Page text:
Travis Scott – Birds In The Trap Sing McKnight (Review)

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A year (almost exactly) after dropping his last project, Travis Scott is back with his second LP Birds In The Trap Sing McKnight, although it’s not like he completely disappeared. The Houston artist has been in heavy demand ever since dropping his critically acclaimed debut album Rodeo, featured on projects ranging from DJ Khaled to Justin Bieber. His rise to rap’s elite can be surprsing or not, depending on how you look at it. Sure he had cosigns from hip hop legends Kanye West and T.I., but his style of rap – the druggy, auto-tuned tales of various debauchery – were anything but a sure thing. However, thanks to Scott’s natural affinity for all things lit, he broke through into the mainstream without sacrificing his original sound; something he continues on Birds.

The first thing to notice on Birds is the atmosphere it lives in. Just like Rodeo, Scott’s second LP is filled with eerie synths and left-field dark-trap production, giving the album a haunting vibe. Scott adds to it by either layering his voice or giving it the auto-tuned effect. First track “the ends” encapsulates all these styles perfectly, where they add to Scott and guest André 3000’s ominous verses regarding dangerous neighborhoods and inner-city violence. Boi-1da and Mike Dean flip a T-Minus-produced beat, first heard on Tinashe’s “In The Meantime,” and give it a spacey touch. Given the verses by Scott and The Weeknd are about their out-of-this-world 2015s, it couldn’t be more ideal.

Lyrically Scott is still mostly focused on one thing and one thing only; getting as lit as possible. Songs like “beibs in the trap,” “through the late night” and “outside” are odes to Scott’s nefarious, give-no-f*cks lifestyle, but the highlight among these types of tracks has to be “sdp interlude,” where Scott and Cassie urge us to “smoke some, drink some, pop one.” While the lyrics may be simple, the production is anything but. Ricci Riera takes a Washed Out sample and shoots it into the stratosphere; if you choose to partake in what the song suggests you do, the song is bound to make you feel some type of way. And even if turning up isn’t your forte (???), Scott’s got you covered. “goosebumps” is probably the most hype love song of all time, while “pick up the phone” is a song of the summer contender that has Scott, Young Thug and Quavo all pondering why their significant others aren’t answering their calls.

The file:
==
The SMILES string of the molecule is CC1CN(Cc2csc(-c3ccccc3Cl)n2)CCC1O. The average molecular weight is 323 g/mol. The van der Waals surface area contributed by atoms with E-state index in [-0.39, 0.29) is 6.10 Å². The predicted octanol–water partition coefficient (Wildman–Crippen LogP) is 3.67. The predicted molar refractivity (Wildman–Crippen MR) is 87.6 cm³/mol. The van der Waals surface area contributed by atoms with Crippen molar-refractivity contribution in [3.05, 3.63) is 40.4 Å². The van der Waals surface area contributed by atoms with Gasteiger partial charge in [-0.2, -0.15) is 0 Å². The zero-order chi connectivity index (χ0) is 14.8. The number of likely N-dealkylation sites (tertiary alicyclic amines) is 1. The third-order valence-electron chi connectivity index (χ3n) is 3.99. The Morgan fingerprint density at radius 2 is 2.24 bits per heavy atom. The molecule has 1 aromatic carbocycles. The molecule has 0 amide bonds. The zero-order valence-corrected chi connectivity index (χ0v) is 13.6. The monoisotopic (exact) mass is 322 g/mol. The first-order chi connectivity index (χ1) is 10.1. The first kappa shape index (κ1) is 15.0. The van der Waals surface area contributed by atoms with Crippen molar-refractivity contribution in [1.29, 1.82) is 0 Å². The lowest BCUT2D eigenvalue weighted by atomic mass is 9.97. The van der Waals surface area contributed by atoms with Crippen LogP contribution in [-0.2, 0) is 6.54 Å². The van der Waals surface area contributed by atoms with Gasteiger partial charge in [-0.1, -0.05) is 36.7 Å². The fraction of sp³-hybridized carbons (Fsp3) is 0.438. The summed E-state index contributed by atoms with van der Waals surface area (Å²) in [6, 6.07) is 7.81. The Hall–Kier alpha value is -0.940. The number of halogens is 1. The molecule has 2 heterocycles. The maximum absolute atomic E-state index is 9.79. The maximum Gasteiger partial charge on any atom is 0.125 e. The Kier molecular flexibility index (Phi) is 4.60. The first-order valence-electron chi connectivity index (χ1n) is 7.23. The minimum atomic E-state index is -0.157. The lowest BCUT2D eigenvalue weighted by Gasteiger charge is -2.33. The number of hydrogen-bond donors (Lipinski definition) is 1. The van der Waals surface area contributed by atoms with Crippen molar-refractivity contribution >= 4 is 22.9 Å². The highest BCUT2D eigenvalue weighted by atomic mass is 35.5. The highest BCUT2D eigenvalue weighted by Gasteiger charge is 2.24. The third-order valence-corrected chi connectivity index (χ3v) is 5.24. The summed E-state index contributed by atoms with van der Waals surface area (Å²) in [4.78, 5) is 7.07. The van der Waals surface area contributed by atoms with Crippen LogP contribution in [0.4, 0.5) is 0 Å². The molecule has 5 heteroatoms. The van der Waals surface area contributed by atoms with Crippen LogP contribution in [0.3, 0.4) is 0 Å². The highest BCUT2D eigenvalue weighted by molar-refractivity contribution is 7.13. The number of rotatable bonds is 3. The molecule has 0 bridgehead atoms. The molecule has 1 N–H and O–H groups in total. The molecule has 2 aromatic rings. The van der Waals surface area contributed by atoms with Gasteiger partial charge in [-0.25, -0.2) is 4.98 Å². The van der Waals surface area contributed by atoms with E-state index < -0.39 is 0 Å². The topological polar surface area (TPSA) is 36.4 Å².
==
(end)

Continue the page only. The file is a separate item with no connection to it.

As with (nearly) every album, there are some flaws. Some of the features (Kendrick Lamar and 21 Savage on “goosebumps” and “outside,” respectively) either don’t belong or throw the whole song off. And yes, the album is sonically reminiscent of Rodeo. However, when the songs are this good it really doesn’t matter. It’s that rare album that can be played front-to-back at a party and people wouldn’t even be mad – because Travis Scott has perfected his sound.

 

8.5-10

 

 

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